Ambrogio was forced to seek protection from the sun in a nearby cave but as his luck would have it, the cave belonged to Hades, Lord of the underground.  Abrogio and Hades made a deal.  Hades was to give Abrogio a magical wooden bow and 11 arrows and Abrogio would leave his soul as a down payment.  All Ambrogoi had to do was to offer what he killed to Artemis (Apollo's sister, Goddess of the hunt) so that he could get close to her, close enough to steal her silver bow.  He was then to bring the silver bow back to Hades and collect his soul.  Ambrogio killed a few swans that were not all that impressive to Artemis but he was able to secure Artemis' silver bow.  Artemis realized what happened and cursed Ambrogio.  The curse was that anything Ambrogio touched that was made of silver, would burn his skin and cause massive pain.  The curse worked quickly, before he could give the silver bow to Hades, he had to drop it.

Ambrogio was now the recipient of two curses from the Gods.  He dropped to his knees and begged for mercy.  Artemis took pity on him and gave him another chance.  She gave him fangs to draw blood, she gave him strength and speed equal to her own, and immortality.  There was, of course, one condition which was that Ambrogio must abandon all other Gods except her, Artemis, so that meant his true love Selene was out.  Ambrogio agreed.  He sent a letter that night to Selene asking her to meet him on his ship.  Selene did just that.  She discovered a coffin made of wood in the hull of the ship.  There was another curious note on it which suggested she order the ship to set sail but not to open the wooden coffin until sunset.

Ambrogio and Selene ended up in Ephesus.  They live many years together in caves.  Ambrogio did not age at all but Selene on the other hand had age quite a bit and became ill.  At this point, you have to remember that Ambrogio's soul is still with Hades so there was no possibility of Ambrogio and Selene to be together in the afterlife.

Ambrogio was desperate to help his beloved Selene.  He went to a nearby pond, killed a swan, and offered it to Artemis.  This pleased Artemis so she made one final deal with Ambrogio.  Ambrogio was to drink Selene's blood which would kill her mortal body but this would guarantee that she and Ambrogio could stay together forever.  Ambrogio drank Selene's blood and as she lay there, he Selene became the Goddess of moonlight.  Every night, Selene reached down to touch Ambrogio and the children (the newly created vampires with Ambrogio's blood and Selene's blood).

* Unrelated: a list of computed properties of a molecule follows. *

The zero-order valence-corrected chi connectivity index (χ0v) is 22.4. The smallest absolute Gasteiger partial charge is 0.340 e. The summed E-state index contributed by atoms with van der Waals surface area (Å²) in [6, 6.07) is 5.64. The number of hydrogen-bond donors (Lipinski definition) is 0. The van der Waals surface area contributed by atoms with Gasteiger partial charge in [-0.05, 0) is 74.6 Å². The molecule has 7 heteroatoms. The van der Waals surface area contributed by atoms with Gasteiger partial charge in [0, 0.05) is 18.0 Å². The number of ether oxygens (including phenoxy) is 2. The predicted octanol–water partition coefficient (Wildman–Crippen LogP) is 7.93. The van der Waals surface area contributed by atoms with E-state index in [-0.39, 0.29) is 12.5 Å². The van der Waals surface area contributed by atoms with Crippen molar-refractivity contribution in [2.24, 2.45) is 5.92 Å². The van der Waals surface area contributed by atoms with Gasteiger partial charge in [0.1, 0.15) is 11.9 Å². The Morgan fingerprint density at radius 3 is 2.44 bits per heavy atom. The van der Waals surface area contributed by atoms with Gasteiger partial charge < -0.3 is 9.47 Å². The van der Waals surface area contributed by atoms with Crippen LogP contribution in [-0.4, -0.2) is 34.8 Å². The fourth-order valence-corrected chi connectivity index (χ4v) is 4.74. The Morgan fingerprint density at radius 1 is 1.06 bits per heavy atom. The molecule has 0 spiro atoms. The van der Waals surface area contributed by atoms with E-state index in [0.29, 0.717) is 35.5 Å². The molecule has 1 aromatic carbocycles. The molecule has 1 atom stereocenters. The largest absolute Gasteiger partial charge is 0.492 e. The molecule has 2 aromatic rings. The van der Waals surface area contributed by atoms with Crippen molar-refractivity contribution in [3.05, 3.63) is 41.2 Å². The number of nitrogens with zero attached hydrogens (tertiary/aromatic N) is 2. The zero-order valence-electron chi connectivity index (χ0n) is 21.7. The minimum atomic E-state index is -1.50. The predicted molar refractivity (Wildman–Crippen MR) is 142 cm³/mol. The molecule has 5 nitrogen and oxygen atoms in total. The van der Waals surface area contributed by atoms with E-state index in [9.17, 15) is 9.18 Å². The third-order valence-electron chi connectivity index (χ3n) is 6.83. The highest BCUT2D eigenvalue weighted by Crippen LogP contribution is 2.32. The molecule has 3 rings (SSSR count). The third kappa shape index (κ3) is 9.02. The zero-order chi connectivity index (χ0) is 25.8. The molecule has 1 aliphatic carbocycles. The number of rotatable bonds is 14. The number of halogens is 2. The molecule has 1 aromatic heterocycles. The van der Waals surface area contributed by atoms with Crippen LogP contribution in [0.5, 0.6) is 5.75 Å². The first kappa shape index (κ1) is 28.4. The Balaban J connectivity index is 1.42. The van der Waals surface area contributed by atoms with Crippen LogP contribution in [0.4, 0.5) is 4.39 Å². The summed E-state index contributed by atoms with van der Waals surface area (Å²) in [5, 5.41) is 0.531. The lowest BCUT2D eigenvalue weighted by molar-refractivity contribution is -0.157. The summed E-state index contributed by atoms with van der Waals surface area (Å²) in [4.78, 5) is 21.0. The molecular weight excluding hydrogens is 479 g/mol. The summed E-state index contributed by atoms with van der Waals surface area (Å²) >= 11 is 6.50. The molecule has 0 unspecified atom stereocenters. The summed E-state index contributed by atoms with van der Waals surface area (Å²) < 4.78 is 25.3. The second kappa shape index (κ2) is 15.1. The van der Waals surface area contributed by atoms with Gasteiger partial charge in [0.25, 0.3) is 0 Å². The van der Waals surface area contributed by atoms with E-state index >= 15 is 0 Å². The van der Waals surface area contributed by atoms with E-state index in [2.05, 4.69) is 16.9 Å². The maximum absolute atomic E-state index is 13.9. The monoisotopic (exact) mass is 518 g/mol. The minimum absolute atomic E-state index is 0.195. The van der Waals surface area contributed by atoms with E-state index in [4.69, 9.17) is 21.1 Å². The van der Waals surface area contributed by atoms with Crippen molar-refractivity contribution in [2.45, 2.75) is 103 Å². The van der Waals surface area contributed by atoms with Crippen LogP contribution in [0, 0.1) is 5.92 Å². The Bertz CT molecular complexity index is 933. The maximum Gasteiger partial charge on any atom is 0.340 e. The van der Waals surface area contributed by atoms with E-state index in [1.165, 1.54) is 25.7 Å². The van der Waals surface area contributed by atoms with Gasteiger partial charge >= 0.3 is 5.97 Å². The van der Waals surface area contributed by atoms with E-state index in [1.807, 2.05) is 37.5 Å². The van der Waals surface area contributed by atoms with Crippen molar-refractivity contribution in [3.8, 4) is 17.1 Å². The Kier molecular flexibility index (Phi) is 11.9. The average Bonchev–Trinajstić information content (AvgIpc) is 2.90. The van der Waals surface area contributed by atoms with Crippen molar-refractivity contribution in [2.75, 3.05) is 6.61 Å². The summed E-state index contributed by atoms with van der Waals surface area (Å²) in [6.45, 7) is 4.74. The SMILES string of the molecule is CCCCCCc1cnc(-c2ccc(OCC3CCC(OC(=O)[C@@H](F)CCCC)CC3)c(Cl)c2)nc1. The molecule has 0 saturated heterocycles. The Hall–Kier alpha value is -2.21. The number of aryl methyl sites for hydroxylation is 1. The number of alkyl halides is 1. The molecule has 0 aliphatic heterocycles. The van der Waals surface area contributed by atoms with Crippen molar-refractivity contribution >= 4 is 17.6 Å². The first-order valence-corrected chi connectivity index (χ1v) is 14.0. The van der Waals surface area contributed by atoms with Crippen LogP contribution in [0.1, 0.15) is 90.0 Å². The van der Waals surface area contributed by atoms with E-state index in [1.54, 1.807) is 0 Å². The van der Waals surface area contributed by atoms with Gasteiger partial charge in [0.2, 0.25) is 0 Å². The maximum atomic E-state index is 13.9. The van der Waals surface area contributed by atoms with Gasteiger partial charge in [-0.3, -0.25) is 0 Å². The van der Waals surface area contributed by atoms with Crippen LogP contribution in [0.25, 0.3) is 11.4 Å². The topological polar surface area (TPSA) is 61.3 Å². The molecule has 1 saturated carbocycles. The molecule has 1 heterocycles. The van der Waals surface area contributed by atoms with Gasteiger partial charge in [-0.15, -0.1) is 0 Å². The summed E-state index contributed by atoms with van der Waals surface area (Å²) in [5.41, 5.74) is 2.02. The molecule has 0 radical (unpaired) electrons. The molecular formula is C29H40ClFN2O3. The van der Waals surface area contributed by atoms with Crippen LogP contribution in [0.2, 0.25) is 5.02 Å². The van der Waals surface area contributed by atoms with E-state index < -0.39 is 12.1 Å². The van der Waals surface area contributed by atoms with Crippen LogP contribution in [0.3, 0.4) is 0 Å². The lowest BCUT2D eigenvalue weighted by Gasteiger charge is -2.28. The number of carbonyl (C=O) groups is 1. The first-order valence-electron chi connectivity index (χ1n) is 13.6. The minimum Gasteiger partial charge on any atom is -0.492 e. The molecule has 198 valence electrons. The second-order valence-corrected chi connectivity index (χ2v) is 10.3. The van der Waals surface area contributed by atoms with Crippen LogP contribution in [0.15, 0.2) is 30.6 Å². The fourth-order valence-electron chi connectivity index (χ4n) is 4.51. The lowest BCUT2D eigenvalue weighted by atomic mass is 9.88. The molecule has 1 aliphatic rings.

watched as a light radiated from her.  Her spirit rose to the heavens where Artemis was waiting.

Later, Ambrogio headed back to Florence, Italy only this time he was a vampire.  Florence is believed to be where the first vampires resided (a.k.a. vampire clan).  There is not a lot of information about this vampire clan.  It is thought that these humans volunteered to trade their souls for immortality and power.  According to the information that is known, the vampire population grew quickly, in fact there were so many vampires it caused problems for the clan.  Different vampires decided to start their own clans.

That is one heck of a story, and this story has been told over and over again and is believed to be solid evidence that vampires did exist even in the ancient times.  It is also believed that Ambrogio is still in Florence today which is an incredible idea to comprehend.

So are you convinced that vampires could really exist or does the Vampire Bible just make for an interesting work of fiction?

We may never know the answer but like I said, what a great story!  There is some very compelling evidence that has been uncovered in recent history to suggest that there were and indeed still are vampires among us.  For example, the Vampire of Venice, Frederick Ransom from Vermont, Peter Plogojowitz a Serbian villager, the true life story of Arnold Paole, Serbia's most famous vampire, and last but not least, Vlad the Impaler.  We will definitely keep learning about this fascinating topic.

Link to Smithsonian.